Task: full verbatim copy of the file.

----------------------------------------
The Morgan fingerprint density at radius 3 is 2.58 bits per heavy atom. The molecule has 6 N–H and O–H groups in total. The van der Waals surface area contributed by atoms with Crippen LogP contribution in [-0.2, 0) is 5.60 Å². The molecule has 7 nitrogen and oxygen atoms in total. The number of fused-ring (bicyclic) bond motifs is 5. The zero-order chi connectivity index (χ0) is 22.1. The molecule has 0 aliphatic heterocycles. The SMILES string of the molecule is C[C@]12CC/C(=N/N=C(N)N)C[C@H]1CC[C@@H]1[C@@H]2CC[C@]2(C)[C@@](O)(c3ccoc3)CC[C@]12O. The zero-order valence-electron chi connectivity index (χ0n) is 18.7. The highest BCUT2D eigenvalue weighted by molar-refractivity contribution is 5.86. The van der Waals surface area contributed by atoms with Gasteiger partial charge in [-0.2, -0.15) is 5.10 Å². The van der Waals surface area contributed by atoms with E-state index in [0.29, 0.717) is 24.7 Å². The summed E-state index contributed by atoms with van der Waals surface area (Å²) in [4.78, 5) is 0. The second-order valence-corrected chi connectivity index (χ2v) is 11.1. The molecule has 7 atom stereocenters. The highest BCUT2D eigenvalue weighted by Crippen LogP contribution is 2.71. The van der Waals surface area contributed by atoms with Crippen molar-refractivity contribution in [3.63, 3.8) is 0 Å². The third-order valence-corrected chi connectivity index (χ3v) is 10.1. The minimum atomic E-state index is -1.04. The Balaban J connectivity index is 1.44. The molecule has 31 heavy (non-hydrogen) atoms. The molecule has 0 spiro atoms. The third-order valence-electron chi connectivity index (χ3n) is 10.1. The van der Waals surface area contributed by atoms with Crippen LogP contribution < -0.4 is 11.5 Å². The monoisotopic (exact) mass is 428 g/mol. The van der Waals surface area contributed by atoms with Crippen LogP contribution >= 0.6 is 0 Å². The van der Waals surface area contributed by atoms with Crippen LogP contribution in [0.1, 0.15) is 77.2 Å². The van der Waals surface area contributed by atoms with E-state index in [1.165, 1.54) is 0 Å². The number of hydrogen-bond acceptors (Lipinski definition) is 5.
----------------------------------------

The Morgan fingerprint density at radius 3 is 2.58 bits per heavy atom. The molecule has 6 N–H and O–H groups in total. The van der Waals surface area contributed by atoms with Crippen LogP contribution in [-0.2, 0) is 5.60 Å². The molecule has 7 nitrogen and oxygen atoms in total. The number of fused-ring (bicyclic) bond motifs is 5. The zero-order chi connectivity index (χ0) is 22.1. The molecule has 0 aliphatic heterocycles. The SMILES string of the molecule is C[C@]12CC/C(=N/N=C(N)N)C[C@H]1CC[C@@H]1[C@@H]2CC[C@]2(C)[C@@](O)(c3ccoc3)CC[C@]12O. The zero-order valence-electron chi connectivity index (χ0n) is 18.7. The highest BCUT2D eigenvalue weighted by molar-refractivity contribution is 5.86. The van der Waals surface area contributed by atoms with Gasteiger partial charge in [-0.2, -0.15) is 5.10 Å². The van der Waals surface area contributed by atoms with E-state index in [0.29, 0.717) is 24.7 Å². The summed E-state index contributed by atoms with van der Waals surface area (Å²) in [4.78, 5) is 0. The second-order valence-corrected chi connectivity index (χ2v) is 11.1. The molecule has 7 atom stereocenters. The highest BCUT2D eigenvalue weighted by Crippen LogP contribution is 2.71. The van der Waals surface area contributed by atoms with Crippen molar-refractivity contribution in [3.63, 3.8) is 0 Å². The third-order valence-corrected chi connectivity index (χ3v) is 10.1. The minimum atomic E-state index is -1.04. The Balaban J connectivity index is 1.44. The molecule has 31 heavy (non-hydrogen) atoms. The molecule has 0 spiro atoms. The third-order valence-electron chi connectivity index (χ3n) is 10.1. The van der Waals surface area contributed by atoms with Crippen LogP contribution < -0.4 is 11.5 Å². The monoisotopic (exact) mass is 428 g/mol. The van der Waals surface area contributed by atoms with Crippen LogP contribution >= 0.6 is 0 Å². The van der Waals surface area contributed by atoms with Crippen LogP contribution in [0.1, 0.15) is 77.2 Å². The van der Waals surface area contributed by atoms with E-state index in [1.165, 1.54) is 0 Å². The number of hydrogen-bond acceptors (Lipinski definition) is 5.